Geoffrey Robertson calls for CoE’s disestablishment in NSS lecture

Posted: Thu, 19 Nov 2020

Geoffrey Robertson

Leading human rights barrister Geoffrey Robertson has called for the disestablishment of the Church of England in the National Secular Society's 2020 Bradlaugh Lecture.

During the lecture, The ultimate blasphemy: disestablishing the Church of England, he argued for the separation of formal ties between church and state.

He called for the end of the lords spiritual – the 26 places automatically reserved for C of E bishops in the House of Lords.

He questioned the monarch's role as head of the church, arguing that the C of E's establishment will seem particularly "antediluvian" during the next coronation.

He also noted that:

  • A recent report from the Independent Inquiry into Child Sexual Abuse had criticised the C of E's failure to take action to deal with abuse.
  • The only other country with automatic places reserved for clerics in its legislature is Iran.
  • The lords spiritual had been hostile to women's rights, same-sex marriage and the decriminalisation of assisted suicide.
  • The C of E's establishment means prayers are held before parliamentary hearings, effectively forcing MPs to attend Anglican prayers to reserve seats at busy times.
  • Attendance at Anglican churches had long been in decline, making the C of E less representative of the country. He added that disestablishment may give the church the "independence" to reconsider its role.
  • The Church of England's ties to the state were now unique within the British Isles.

He also paid tribute to Charles Bradlaugh, the NSS's founder whose name is behind the lecture, describing him as a "courageous freethinker" who had "made life easier for all of us".

History of the C of E's establishment

Part of the lecture also explored the history of the C of E's founding and establishment. Robertson noted the role played by "the lust of a pathological monster", as Henry VIII broke with Rome so he could marry Anne Boleyn.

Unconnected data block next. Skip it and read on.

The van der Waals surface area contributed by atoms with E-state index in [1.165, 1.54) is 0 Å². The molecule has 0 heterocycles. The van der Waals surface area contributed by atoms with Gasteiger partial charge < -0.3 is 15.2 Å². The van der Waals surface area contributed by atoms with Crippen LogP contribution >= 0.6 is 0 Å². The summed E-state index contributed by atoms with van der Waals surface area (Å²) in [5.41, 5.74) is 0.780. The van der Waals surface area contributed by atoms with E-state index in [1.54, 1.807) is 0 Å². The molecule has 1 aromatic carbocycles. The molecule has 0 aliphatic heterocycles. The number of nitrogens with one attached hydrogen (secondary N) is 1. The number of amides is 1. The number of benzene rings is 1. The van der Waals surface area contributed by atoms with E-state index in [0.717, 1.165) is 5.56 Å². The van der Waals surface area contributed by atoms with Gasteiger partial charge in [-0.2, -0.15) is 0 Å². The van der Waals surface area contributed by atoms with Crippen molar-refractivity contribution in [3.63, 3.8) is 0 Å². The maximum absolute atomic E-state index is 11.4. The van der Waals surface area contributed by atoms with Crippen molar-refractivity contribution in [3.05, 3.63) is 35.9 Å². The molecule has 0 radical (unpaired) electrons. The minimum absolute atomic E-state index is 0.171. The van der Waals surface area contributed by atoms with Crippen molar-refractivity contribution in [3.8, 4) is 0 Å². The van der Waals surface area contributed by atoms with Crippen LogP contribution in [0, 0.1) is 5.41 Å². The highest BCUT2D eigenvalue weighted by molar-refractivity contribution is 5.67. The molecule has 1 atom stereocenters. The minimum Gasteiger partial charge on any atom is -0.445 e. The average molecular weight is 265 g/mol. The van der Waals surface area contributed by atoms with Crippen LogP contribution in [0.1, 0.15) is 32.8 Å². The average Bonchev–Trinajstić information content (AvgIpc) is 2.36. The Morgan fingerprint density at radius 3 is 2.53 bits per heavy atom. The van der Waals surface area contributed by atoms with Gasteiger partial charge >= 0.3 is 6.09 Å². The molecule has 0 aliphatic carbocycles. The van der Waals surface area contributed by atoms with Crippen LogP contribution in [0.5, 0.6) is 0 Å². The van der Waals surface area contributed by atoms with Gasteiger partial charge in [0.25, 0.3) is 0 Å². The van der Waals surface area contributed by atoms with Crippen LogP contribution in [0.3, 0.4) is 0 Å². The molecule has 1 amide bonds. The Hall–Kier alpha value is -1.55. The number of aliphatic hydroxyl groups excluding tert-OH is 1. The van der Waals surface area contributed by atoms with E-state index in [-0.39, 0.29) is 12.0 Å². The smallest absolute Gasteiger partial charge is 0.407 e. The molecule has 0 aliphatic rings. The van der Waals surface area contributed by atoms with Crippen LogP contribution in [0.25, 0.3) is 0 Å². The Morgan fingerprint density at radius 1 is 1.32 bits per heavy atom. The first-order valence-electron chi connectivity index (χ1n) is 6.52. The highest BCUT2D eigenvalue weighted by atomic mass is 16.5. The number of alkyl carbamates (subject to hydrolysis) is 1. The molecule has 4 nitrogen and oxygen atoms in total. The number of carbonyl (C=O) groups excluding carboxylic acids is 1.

He also noted that the blasphemy law which protected the established religion was used to silence criticism of Anglicanism and undermine gay liberation efforts. He addressed challenges it faced in the 19th and 20th centuries – including cases which he was personally involved in.

The blasphemy law was abolished in England and Wales in 2008.

Comments

NSS chief executive Stephen Evans thanked Geoffrey Robertson for his lecture, describing it as "a colourful, comprehensive and engaging journey through religious privilege" which had "persuasively" made the case for disestablishment.

After the lecture, Robertson said: "The National Secular Society stands for sanity and reason against the power of superstition and theocracy.

"Although it has existed, thanks to Charles Bradlaugh, for over 150 years, there is no time at which it has been more necessary than now."

History of the Bradlaugh Lecture

The NSS launched the Bradlaugh Lecture on the 151st anniversary of its foundation. The lecture provides a space for a distinguished speaker to explore a secularist topic in depth.

In previous years the lecture has been held at Manchester Art Gallery in September. It was delayed and moved online this year as a result of the coronavirus outbreak.

Watch the lecture on YouTube

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Tags: Bradlaugh Lecture, Church & State, Disestablishment